Monday, November 23, 2009
Support the troops? I don't think so.
For quite some time, numerous progressives have made the argument that, even if you don't support Canada's mission in Afghanistan, you can still support the troops themselves. There was -- quite correctly -- a careful distinction made between supporting Canada's military men and women, versus supporting the idiotic and ill-defined clusterfuck that is Afghanistan. And I was one of those people. I'm now here to tell you that I no longer support Canada's military. No, wait, hear me out.
At this point, it is beyond question that some members of Canada's military are guilty of war crimes. The testimony of one Richard Colvin, increasingly corroborated by many others, is simply irrefutable. Some members of the Canadian military -- in handing over Afghani detainees that they suspected full well were going to be tortured -- are undeniably guilty of war crimes. There's simply no question anymore, and it's pointless denying it.
But are all of Canada's military guilty of those same war crimes? Of course not, don't be silly, what a ridiculous thing to say. Unfortunately, here's the sticking point.
Canada's military has now had its reputation smeared in a particularly ugly way, and the only way to restore it is with a fair and thorough investigation, to ferret out the criminals who are responsible. That sounds simple enough -- find and punish the culprits and, in the process, clear everyone else who didn't have anything to do with it. Ah, but there's the rub.
Because the Stephen Harper Party of Canada has no interest in an investigation. Or a public inquiry. And in refusing to figure who is responsible, Canada's Conservatives have implicitly condemned everyone in uniform to being a war criminal.
Is that fair? Probably not. But there are lots of occasions where guilt has to be a collective thing. If you can't punish the actual lawbreaker, sadly, everyone's going to pay the price. And if the Harperistas insist on covering for the crooks and refusing to hold anyone accountable, then everyone is going down with that particular ship.
Again, is that fair? No, not really. But it's the only option left to us. Either we learn who's really responsible for obvious war crimes and punish them, or the entire military takes it on the chin. And it's painfully clear that Stephen Harper, rather than try to get to the bottom of this, is more than happy to hang Canada's entire military out to dry.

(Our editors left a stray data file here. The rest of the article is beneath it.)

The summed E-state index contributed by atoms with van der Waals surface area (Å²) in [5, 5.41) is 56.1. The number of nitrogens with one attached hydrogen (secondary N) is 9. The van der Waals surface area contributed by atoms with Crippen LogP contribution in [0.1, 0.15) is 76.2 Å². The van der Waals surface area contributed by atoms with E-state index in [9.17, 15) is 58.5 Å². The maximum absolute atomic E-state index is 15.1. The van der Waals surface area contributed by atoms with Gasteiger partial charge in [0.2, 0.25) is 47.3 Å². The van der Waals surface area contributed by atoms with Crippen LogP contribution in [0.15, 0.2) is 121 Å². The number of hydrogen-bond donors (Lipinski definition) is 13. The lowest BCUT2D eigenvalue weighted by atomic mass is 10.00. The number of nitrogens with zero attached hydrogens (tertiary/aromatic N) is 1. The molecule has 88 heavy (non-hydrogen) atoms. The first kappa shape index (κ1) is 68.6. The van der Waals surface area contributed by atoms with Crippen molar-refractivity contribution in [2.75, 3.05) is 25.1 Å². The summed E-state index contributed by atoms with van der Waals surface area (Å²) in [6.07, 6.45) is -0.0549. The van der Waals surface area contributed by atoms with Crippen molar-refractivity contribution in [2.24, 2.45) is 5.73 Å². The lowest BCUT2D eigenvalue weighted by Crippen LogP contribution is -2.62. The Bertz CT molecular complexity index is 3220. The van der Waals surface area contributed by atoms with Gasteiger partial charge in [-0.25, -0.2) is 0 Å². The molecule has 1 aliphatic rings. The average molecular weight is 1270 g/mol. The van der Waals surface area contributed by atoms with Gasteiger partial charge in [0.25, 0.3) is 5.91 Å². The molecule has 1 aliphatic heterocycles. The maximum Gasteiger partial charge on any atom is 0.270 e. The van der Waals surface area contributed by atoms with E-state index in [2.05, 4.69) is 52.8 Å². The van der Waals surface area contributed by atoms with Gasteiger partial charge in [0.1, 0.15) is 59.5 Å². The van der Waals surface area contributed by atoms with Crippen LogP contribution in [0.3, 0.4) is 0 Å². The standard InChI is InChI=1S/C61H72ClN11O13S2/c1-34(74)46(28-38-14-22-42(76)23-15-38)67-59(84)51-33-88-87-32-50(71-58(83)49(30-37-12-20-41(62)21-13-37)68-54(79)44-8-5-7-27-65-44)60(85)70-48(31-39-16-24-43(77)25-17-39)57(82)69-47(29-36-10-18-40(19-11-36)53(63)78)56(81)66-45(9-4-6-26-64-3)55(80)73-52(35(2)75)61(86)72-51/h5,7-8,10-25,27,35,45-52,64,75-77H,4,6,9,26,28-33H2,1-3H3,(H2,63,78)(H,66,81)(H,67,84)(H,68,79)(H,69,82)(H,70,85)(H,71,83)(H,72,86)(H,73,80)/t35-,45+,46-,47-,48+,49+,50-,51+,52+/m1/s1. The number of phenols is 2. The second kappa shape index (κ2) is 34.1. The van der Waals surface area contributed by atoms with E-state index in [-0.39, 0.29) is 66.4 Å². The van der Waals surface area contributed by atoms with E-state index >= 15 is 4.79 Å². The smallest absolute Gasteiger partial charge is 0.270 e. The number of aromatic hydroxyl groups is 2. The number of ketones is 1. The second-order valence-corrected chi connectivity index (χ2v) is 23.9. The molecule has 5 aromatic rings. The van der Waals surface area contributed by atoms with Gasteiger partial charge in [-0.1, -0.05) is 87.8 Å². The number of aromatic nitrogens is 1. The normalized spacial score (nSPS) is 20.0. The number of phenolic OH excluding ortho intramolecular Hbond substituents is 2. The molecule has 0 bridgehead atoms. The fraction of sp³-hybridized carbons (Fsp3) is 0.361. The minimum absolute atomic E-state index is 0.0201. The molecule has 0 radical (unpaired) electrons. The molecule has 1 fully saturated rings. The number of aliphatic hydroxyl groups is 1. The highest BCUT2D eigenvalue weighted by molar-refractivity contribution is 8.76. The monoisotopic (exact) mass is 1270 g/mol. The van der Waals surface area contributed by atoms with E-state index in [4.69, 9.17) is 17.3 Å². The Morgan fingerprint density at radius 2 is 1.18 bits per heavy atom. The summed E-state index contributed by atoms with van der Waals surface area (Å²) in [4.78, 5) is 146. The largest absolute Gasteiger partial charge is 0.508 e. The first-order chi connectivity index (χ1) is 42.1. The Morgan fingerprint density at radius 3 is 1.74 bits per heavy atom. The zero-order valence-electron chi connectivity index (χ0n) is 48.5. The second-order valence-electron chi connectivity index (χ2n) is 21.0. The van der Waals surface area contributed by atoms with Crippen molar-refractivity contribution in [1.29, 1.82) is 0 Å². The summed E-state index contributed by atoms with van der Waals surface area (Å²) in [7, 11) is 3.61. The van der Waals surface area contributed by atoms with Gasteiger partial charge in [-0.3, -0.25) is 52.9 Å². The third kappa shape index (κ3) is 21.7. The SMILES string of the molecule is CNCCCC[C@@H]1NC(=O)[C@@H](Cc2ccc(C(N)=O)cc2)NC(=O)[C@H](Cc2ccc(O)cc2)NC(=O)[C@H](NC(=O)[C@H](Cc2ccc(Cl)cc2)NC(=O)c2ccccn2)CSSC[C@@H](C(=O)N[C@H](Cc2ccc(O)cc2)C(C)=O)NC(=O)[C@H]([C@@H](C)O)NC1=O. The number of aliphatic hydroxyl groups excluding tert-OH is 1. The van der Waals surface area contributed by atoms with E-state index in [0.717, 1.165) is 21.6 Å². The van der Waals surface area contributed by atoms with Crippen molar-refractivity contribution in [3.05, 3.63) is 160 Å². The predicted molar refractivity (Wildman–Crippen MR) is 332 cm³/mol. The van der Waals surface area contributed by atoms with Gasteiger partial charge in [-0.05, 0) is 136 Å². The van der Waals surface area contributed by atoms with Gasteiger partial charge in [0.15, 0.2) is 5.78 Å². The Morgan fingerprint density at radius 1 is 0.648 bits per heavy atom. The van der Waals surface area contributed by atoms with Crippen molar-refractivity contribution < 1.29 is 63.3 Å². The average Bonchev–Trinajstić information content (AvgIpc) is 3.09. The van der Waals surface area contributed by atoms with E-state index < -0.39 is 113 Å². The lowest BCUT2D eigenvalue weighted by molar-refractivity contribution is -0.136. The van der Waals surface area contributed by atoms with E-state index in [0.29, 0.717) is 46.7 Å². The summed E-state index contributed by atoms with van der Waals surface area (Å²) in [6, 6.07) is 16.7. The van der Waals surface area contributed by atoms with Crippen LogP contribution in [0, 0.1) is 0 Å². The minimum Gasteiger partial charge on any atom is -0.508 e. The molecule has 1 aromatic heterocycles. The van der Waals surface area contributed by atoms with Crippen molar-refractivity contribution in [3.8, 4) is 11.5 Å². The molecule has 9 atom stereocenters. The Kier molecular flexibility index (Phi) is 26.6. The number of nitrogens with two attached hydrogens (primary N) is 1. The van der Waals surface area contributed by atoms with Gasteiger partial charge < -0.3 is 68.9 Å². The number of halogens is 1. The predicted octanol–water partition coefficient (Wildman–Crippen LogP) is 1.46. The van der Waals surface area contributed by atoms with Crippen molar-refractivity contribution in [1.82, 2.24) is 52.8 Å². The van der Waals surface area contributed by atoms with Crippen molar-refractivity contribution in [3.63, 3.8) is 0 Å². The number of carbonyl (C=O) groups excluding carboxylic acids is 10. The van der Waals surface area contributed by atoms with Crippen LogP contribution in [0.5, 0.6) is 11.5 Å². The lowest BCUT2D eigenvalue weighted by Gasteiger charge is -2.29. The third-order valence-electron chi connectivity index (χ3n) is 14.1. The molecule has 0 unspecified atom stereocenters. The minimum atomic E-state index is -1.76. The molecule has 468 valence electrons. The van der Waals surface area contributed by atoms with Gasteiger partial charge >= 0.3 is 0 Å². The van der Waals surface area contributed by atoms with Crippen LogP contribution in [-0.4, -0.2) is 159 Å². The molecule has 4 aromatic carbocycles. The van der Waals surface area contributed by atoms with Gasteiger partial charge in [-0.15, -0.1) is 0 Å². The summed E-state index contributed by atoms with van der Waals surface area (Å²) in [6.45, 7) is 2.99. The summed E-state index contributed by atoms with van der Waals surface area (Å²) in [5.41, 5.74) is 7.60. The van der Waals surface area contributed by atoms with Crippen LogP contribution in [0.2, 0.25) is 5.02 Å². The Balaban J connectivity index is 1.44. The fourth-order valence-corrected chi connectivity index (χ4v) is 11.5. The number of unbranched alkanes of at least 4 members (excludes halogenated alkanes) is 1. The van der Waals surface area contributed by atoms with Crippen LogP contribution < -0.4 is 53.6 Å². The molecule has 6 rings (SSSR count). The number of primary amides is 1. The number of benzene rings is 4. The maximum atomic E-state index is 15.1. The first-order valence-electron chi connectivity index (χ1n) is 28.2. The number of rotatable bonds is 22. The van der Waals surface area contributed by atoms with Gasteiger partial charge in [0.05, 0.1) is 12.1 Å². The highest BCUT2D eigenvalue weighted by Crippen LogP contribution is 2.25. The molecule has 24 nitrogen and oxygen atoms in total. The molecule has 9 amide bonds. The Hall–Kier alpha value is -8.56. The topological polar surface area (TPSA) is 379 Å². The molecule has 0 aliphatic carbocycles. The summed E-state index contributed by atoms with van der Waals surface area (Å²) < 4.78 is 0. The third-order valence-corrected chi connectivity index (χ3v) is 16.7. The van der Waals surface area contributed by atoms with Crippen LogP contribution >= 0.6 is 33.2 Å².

So, not to put to fine a point on it, but if no one's interested in identifying the specific people who broke the laws we're discussing here, then Canada's entire military can piss off. I have no illusions about what effect my public disapproval will have. Precisely none, of course. It's not as if anyone in a position of power gives a crap about what I think, and I'm fairly sure my loss of confidence will increase the danger to our soldiers overseas in no measurable way whatsoever. But unless someone is held accountable, I have no choice but to hold everyone accountable. Because that's the only choice Stephen Harper has left me with.
The right-wing, idiot outrage based on this post will, of course, be swift and savage, coming from precisely those people who have vowed to defend "free speech" to the death, but where does that CC get off saying stuff like that? ("free speech" being generally reserved for their opinions but no one else's). But I don't see any option here. Either the rot in Canada's military is located and removed, or it's all rot. There is no door number three.
And given how moderately pissed I am at the moment, we'll give A. Whitney Brown the last word. Just because.